"Annual Dance Competition – January 20th – 3 p.m. – 3rd Floor Open Hall"
Sheena was overjoyed as she was reading this on the notice board outside the staff room. She thought of the hat-trick that she would score this year with the win and how her overjoyed father would declare, “Ask what you like darling!”
Watching Sheena beam with joy was her classmate, Maya – her eyes wide open, her anxious fist turning moist in spite of containing the cotton pleats of her dress. Her mind roared, ‘I don’t think I should!’.
Sheena Sanyal, the standard-nine school head girl, stepped out of her luxury car every morning outside the school gate, kissed good bye to her parents, who then left for the university medical college hospital. She was always well-dressed, her school bag hung on her left elbow unlike others who had it on their back, went for dance classes post school, and had been on the merit list since she joined this school four years back.
“What are you thinking about? It’s been 45 minutes since you’re drawing jalebis in your plate!” Mother shouted as Maya stared back.
“No. Nothing. I think I should................eat food I mean.” Maya mumbled as Mother looked at her.
It was her second year in this school. Maya was quiet, shy and happy to be in a new school that sang English hymns for prayers and had a big playground. She loved herself in her pink-checkered uniform that had a white cotton belt around the waist. She would look into the mirror every morning and smile at herself.
Today was the last day to apply for the competition. “Are you sure Maya?”, asked the teacher in-charge, while he opened a book to note her name and class. Maya stared through her teacher’s eyes to the wall behind, to the garden outside, to a blank space, to the Open Hall where she could hear a faint voice calling out “Next Participant – Maya Vyas”.
“Yes” - she responded to that faint voice and pat came the reply “Ok..Maya Vyas, Class 9. No cancellations! You get that?”. He left without waiting for an answer.
At home, Maya was lost in her thoughts. She seemed calm as she decided to set up a sequence that would talk about the five elements of nature. She chose five different songs, each matching the intensity, calmness and fierceness of each of the elements. She would start with the tranquility of air and end with the ferocity of fire.
“Mama, stitch me something that would have blue, white, brown, orange, and yellow to signify the elements. I know you don’t wear your yellow and blue sari anymore. Can you pleeaaaseeee cut that for me?” Maya cuddled into her mother. Her mother smiled at her cute turnip and happily agreed!
10 days for the competition – Maya would practice at home every day for three hours. She put everything that she knew of dance into this performance. Every time she saw Sheena during class, she would be petrified at the confidence that Sheena wore on her face. She would be thinking of dance even during class and Sheena would be concentrating on the teacher. What was she going to perform this year? – A puzzle Maya couldn’t crack!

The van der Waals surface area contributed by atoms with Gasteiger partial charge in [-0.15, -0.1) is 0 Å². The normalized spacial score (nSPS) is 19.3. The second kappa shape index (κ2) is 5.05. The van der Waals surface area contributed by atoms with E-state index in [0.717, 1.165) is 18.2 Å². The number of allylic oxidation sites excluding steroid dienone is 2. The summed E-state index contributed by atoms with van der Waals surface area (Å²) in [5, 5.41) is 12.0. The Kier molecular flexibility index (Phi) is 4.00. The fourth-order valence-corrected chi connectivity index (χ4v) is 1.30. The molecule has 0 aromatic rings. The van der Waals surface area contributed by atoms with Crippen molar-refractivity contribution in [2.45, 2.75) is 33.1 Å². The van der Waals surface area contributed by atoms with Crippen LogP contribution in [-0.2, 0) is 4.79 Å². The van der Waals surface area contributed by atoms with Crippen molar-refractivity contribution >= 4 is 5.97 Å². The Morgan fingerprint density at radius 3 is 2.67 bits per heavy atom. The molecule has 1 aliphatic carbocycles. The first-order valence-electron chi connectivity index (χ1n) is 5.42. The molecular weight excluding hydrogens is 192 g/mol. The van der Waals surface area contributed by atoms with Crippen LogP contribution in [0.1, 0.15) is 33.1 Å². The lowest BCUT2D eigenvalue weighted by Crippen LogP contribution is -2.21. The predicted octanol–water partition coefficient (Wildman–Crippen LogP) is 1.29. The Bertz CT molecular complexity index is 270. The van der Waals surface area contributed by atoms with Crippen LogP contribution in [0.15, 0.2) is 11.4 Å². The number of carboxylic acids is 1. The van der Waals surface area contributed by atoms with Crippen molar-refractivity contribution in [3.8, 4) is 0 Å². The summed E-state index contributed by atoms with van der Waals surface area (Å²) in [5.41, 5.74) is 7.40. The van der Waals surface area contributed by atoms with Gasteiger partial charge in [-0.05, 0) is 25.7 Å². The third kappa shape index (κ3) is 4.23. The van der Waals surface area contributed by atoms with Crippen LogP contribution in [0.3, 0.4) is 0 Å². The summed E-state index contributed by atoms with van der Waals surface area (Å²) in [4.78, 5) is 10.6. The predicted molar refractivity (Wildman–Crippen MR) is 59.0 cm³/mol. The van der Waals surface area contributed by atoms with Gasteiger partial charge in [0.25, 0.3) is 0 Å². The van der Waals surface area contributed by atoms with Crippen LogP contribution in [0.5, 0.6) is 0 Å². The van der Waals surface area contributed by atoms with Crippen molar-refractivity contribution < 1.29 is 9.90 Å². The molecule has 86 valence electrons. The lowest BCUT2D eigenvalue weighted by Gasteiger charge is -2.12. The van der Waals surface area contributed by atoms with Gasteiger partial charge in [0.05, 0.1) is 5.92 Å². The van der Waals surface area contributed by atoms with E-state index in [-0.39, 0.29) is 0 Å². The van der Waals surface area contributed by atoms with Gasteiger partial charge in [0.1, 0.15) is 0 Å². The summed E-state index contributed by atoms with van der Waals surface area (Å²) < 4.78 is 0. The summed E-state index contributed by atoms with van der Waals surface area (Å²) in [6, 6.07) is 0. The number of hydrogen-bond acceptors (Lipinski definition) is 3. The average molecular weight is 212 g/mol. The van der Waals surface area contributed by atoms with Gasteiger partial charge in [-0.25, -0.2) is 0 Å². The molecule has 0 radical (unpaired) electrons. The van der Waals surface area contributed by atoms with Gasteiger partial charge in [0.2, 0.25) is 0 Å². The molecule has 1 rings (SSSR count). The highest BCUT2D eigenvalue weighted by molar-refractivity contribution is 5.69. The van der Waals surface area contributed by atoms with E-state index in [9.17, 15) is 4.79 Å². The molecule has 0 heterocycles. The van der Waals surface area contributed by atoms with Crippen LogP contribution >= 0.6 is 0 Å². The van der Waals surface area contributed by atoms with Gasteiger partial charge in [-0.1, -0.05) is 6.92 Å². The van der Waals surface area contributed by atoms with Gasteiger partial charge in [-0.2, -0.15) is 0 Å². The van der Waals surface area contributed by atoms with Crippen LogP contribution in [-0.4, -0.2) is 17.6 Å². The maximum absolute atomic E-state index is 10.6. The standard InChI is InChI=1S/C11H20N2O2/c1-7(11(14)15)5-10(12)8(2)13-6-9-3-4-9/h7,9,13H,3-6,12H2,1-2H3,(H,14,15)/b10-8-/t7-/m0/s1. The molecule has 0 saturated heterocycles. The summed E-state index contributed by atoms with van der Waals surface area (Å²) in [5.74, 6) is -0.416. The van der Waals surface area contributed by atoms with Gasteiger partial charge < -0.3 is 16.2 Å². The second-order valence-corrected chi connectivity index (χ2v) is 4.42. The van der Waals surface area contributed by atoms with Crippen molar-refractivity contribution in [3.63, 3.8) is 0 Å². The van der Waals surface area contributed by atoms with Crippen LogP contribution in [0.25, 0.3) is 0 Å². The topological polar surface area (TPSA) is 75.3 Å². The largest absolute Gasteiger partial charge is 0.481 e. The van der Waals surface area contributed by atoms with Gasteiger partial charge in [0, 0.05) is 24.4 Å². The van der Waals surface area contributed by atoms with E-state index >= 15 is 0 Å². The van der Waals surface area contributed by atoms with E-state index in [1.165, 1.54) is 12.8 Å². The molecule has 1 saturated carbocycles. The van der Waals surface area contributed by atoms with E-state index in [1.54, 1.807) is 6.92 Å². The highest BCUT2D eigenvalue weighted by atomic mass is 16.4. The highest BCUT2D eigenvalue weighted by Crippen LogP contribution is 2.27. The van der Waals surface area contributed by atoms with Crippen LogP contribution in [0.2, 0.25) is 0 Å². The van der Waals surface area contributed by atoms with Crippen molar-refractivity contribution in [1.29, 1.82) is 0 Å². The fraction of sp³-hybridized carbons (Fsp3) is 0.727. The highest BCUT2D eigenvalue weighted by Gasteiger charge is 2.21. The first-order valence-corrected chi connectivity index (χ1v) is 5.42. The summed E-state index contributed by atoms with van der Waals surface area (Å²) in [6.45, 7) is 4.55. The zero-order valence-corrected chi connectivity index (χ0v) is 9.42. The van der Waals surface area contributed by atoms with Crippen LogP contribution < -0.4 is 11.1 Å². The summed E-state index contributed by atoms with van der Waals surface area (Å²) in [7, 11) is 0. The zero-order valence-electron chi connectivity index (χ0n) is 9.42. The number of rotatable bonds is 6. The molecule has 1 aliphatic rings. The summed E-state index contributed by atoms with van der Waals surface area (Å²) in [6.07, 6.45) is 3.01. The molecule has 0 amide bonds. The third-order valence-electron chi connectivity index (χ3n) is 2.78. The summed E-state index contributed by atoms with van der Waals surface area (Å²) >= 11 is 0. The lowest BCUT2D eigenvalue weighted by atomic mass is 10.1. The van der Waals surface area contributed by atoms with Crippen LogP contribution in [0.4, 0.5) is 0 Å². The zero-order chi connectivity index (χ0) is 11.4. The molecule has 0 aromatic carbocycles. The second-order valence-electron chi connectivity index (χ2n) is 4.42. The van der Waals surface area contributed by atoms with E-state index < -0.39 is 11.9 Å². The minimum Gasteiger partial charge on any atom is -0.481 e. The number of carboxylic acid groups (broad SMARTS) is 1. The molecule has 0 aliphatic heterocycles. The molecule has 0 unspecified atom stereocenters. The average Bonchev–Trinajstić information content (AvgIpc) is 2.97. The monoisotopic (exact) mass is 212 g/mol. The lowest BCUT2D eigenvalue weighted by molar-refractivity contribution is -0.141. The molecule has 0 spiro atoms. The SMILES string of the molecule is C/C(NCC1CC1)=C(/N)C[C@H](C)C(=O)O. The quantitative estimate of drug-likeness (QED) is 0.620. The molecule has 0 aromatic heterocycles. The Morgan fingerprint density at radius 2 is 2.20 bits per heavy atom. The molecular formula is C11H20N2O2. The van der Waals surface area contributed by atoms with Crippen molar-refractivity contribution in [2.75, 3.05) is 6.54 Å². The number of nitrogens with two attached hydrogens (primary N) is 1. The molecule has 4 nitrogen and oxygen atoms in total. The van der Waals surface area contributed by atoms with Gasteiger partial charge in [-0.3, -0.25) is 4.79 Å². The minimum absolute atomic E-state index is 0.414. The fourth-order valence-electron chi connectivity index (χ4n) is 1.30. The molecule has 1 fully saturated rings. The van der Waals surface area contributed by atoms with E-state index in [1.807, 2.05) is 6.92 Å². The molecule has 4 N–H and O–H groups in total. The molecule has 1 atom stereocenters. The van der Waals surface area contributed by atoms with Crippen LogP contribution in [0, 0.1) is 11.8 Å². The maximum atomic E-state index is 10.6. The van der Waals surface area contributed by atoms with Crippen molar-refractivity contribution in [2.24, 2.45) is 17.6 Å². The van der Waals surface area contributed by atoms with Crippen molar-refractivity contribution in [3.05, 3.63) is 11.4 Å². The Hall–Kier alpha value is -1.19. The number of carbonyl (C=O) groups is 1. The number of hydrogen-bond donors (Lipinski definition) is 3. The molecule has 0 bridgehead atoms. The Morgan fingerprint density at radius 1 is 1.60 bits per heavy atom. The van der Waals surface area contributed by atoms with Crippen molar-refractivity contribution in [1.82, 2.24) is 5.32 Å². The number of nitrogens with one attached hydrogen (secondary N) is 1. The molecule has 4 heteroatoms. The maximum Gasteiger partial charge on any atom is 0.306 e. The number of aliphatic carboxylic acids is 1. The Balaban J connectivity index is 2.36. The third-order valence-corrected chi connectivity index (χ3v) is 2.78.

It is 19th January, Maya was still nervous and what she overheard made it worse!
“Hey, so tomorrow is the dance competition. What’s going on?” someone asked Sheena.
“Loads of practice! What else? Mom will be driving me to her favorite boutique today so I could try my tailor-made costume. Got to leave now. Bye!”
Sheena left waving bag in her hand, smile on her face, and buoyancy in her attitude, like she ripped Maya off these right now.
“Next participant – Maya Vyas”, the announcer called out, “Please hand over your song”. She woke up with a start, shuddered, sweat ran down her throat to her chest. Her fists were tightly clasped. She felt choked. She looked up at the wall….2 a.m. …..She sat still for a moment then tried to sleep again.
It was noon. No class today. Maya was prepared. Her big black bag was ready and she left at 2pm. School was just 15-minute walk from her house which is at the end of the lane that crossed the market. She would pass through this market every day, once when it is quiet in the morning and once, when it buzzes at noon. At the end of the market lane was a temple, adjacent to which was school.
This morning, strangely the market buzzed. But the buzz was for something else. A crowd had gathered on the opposite side of the market lane. May be an accident! Maya tried to peep from the other end. ‘Isn’t that Sheena’s big white car? Why is it in the market place?’ She squeezed through the crowd and was startled with what she saw. Sheena’s mother was on the driver’s seat; her car had run over the divider and stopped abruptly. Because of the sudden jerk, her head hit the steering and she went unconscious. Blood dripped from her forehead.
Maya rushed to help. She felt concerned and wanted to cry. The ambulance arrived and onlookers helped pull her outside the car and took her into the ambulance. Maya stepped ahead and stopped. “I think I should”, she decided.
Maya waited outside the diagnosis room. From the other end of the passage outside the room, she could see Sheena’s father approach. His pace was fast. He looked at Maya and then tried to enter the room. A nurse signaled to him to wait for some time; she made some action with her hands and there was a sigh of relief on his face. Everything seemed Ok. He took a deep breath and sat next to Maya on the bench outside.
There was pin drop silence and in spite of it, Maya could hear something. It was the pendulum of a grandfather clock on the front wall. She looked at it. 3.45 p.m. Her black bag was next to her. She leaned on the wall behind and relaxed her head, looking up at the neatly painted white ceiling.
A faint voice called out “Next Participant – Maya Vyas – Class Nine”. Maya closed her eyes as a tear rolled and was lost somewhere in the sides of her hair. But she was happy!